After I finished puking, I scrubbed my hands frantically, trying to erase the feeling of that dead flesh against my skin, but of course I couldn’t. I gripped the sides of the sink and stared at myself in the mirror.

My face was ghost pale, my eyes red and swollen from crying, though I hadn’t even noticed the tears. I was easily stressed out enough now to break down the subconscious barrier that usually kept Lugh from speaking to me when I was awake, and right now I
desperately wanted to hear his voice, just to know I wasn’t alone.

You’re not alone
, his voice whispered in my head.
I wish I could say or do something to make you feel better, but I’m afraid I can’t

“No,” I said. “Not unless you can erase the last ten minutes or so from reality.”

I would if I could
, he assured me.

“I know.”

I stood there a little while longer, staring at myself in the mirror, trying not to think. But there’s only so long I could get away with that.

When I finally managed to shake off the worst of my shock, I slipped out of the bathroom and into my bedroom, averting my eyes so that I couldn’t see into the dining room where the hand still sat on the floor like some discarded movie prop. An image flashed into my mind of those fingers uncurling, beginning to drag themselves across the floor toward me.

Can you tell I was a bit spooked?

One thing was for sure: it wasn’t Adam who’d sent me that package. Right after the Maguire exorcism, I’d gotten a series of death threats on my answering machine. I hadn’t received one in at least a week, and it sure looked like my admirer had decided to raise the stakes. Like I didn’t have enough other problems in my life at the moment.

Instead of calling 911, which I suppose is the proper protocol at times like this, I decided to call Adam himself. I don’t suppose this scare tactic was in his official jurisdiction, but he had enough status within the department to get away with occasionally stepping on other people’s toes. Besides, with his name on the package, he definitely qualified as an interested party.

He was on duty today, which meant I had to call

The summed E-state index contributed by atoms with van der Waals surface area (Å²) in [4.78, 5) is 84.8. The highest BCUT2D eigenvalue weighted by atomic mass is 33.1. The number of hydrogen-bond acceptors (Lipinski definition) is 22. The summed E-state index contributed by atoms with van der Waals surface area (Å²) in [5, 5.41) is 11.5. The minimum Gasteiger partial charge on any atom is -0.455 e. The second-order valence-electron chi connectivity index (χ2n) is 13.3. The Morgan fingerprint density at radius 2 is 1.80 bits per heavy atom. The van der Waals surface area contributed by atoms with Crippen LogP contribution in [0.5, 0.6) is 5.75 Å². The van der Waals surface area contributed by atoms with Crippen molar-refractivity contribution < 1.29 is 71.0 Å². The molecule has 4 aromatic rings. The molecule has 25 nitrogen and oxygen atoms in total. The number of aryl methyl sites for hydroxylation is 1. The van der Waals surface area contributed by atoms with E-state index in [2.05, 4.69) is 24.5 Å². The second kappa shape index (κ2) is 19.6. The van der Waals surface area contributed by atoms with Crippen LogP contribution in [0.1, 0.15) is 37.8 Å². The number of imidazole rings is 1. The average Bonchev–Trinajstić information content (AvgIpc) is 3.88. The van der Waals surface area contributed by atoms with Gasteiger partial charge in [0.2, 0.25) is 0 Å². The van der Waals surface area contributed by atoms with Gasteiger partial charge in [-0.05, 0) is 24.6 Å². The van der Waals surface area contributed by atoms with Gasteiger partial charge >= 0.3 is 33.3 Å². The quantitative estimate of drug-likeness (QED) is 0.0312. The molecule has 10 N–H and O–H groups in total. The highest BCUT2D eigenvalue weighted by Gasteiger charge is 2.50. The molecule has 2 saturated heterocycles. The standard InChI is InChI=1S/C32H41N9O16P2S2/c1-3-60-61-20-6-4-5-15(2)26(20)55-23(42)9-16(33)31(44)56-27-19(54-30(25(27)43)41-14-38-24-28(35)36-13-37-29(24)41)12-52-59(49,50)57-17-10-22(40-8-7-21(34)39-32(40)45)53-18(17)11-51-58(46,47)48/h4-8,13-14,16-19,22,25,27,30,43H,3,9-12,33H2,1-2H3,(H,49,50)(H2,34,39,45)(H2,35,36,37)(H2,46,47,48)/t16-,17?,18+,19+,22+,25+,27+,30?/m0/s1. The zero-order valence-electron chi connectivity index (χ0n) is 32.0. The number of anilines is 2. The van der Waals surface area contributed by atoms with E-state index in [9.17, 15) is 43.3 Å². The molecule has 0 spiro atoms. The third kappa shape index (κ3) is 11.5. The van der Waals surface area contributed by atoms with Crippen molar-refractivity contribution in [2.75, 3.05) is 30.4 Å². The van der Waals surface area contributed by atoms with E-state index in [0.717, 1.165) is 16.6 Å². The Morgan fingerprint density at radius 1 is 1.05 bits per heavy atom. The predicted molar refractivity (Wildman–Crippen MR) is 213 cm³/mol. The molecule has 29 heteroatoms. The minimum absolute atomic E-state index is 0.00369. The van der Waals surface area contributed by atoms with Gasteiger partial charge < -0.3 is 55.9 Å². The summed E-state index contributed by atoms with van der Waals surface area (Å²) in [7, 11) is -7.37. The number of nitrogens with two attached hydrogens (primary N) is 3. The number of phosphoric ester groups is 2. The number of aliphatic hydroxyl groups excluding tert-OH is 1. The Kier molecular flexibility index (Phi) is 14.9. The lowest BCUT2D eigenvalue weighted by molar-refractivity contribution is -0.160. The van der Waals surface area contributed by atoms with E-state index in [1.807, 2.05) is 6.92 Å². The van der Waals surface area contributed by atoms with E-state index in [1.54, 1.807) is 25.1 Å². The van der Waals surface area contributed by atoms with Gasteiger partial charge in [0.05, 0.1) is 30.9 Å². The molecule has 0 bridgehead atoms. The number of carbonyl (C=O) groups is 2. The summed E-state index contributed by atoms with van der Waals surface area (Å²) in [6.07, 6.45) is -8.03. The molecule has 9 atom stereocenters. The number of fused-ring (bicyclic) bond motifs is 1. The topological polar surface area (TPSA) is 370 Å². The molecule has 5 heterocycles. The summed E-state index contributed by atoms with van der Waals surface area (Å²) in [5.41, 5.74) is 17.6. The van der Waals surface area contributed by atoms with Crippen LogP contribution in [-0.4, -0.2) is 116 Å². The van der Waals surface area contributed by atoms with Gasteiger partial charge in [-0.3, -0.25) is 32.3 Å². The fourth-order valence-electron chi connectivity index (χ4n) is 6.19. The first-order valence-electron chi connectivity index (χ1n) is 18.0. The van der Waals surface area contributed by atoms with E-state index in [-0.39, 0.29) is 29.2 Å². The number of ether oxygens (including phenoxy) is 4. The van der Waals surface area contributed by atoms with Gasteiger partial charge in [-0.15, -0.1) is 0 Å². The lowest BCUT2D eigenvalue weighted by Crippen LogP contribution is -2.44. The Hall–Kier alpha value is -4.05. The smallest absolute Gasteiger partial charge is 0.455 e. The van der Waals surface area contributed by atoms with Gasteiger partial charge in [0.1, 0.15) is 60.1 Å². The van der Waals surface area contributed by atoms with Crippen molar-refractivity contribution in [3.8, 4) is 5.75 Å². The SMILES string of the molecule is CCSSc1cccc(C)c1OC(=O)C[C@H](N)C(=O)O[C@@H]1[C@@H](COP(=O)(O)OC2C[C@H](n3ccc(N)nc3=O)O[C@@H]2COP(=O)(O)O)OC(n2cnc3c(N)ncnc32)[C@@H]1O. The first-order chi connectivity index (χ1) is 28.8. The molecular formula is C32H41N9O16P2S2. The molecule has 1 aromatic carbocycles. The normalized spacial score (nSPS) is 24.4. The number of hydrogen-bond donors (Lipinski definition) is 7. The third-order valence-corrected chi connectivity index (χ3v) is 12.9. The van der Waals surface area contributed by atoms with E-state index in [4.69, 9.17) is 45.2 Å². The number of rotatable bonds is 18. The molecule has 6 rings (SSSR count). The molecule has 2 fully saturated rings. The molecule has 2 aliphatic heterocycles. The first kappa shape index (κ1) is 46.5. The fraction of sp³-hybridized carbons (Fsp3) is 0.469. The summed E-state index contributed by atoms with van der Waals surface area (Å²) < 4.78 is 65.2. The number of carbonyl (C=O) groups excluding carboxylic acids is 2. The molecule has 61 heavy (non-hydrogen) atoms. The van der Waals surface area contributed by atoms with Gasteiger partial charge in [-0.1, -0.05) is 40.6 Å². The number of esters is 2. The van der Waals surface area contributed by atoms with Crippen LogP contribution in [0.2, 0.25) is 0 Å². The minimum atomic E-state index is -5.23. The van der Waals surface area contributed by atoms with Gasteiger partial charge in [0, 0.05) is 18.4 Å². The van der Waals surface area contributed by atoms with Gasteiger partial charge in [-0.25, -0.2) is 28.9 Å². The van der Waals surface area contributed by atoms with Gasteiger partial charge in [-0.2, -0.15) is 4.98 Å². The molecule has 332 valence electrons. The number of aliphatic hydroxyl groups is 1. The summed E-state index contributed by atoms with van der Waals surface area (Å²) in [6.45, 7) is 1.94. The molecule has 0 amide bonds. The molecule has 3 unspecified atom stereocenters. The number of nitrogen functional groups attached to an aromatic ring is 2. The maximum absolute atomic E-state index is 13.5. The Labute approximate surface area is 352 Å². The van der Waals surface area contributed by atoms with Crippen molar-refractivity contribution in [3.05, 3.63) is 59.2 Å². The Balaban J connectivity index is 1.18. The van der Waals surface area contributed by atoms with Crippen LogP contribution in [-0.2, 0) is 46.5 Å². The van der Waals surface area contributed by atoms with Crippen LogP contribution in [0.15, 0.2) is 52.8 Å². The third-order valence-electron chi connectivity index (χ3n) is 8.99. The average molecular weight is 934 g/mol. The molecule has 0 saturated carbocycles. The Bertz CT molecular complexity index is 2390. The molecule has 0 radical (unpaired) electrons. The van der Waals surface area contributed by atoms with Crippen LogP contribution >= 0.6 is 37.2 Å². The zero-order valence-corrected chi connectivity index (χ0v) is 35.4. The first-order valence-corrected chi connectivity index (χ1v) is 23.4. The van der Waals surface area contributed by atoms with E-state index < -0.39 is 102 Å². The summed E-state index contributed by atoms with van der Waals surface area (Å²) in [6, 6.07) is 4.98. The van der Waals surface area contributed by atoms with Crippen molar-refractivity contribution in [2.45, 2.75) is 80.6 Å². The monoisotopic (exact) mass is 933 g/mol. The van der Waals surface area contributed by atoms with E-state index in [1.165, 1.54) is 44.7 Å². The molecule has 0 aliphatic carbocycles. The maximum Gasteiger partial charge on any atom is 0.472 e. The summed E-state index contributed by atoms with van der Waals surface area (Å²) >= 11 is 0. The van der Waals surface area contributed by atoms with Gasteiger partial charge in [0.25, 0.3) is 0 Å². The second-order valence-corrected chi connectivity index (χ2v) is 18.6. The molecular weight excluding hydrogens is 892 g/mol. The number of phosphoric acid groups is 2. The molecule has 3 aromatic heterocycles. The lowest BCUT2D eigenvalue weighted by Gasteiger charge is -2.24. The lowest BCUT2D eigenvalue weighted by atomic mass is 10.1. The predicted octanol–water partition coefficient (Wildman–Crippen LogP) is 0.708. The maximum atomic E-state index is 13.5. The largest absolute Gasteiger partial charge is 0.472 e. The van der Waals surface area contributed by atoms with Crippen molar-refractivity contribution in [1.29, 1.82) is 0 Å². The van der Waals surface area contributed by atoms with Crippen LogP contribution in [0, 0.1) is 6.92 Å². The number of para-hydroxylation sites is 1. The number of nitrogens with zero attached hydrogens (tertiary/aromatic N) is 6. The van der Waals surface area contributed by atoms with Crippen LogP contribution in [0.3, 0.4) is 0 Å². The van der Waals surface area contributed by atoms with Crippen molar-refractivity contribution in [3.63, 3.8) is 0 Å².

his office to reach him. Never fun. The staff at the Special Forces office seemed to have been hired specifically for their unpleasant personalities. The first time I called, I got put on hold and then dropped after listening to elevator music for about five minutes. Elevator music is about as soothing to me as nails on a blackboard, and in my present state of mind it had me practically climbing the walls.

The next time I called, I was put through to Adam’s voice mail even though I specifically requested not to be. The third time I called, I ranted like a lunatic, claiming it was a matter of life and death that I reach Adam immediately. I’m not sure the guy who answered the phone actually believed me, but maybe he was just sick of answering my calls. Whatever the reason, he transferred my call.

The call must have gone to Adam’s work cell phone—a number he had never given me, though I was pretty sure Dom had it. Hmm, maybe next time I needed to reach Adam at work, I should call Dom instead of the damn office.

I swear I could actually
Adam’s annoyance at my call through the phone. “I’m in the middle of something,” he said curtly. “Unless—”

“I just received a severed hand in the mail.”

That shut him up in a hurry. He was quiet for a moment, then I heard him mutter something, the sound muffled. I think he was holding his hand over the phone.

When he spoke to me again, there was a lot less background noise. I guess he’d moved to somewhere more private. “I’m on my way to interrogate a suspect,” he told me. “I can’t get away just now.”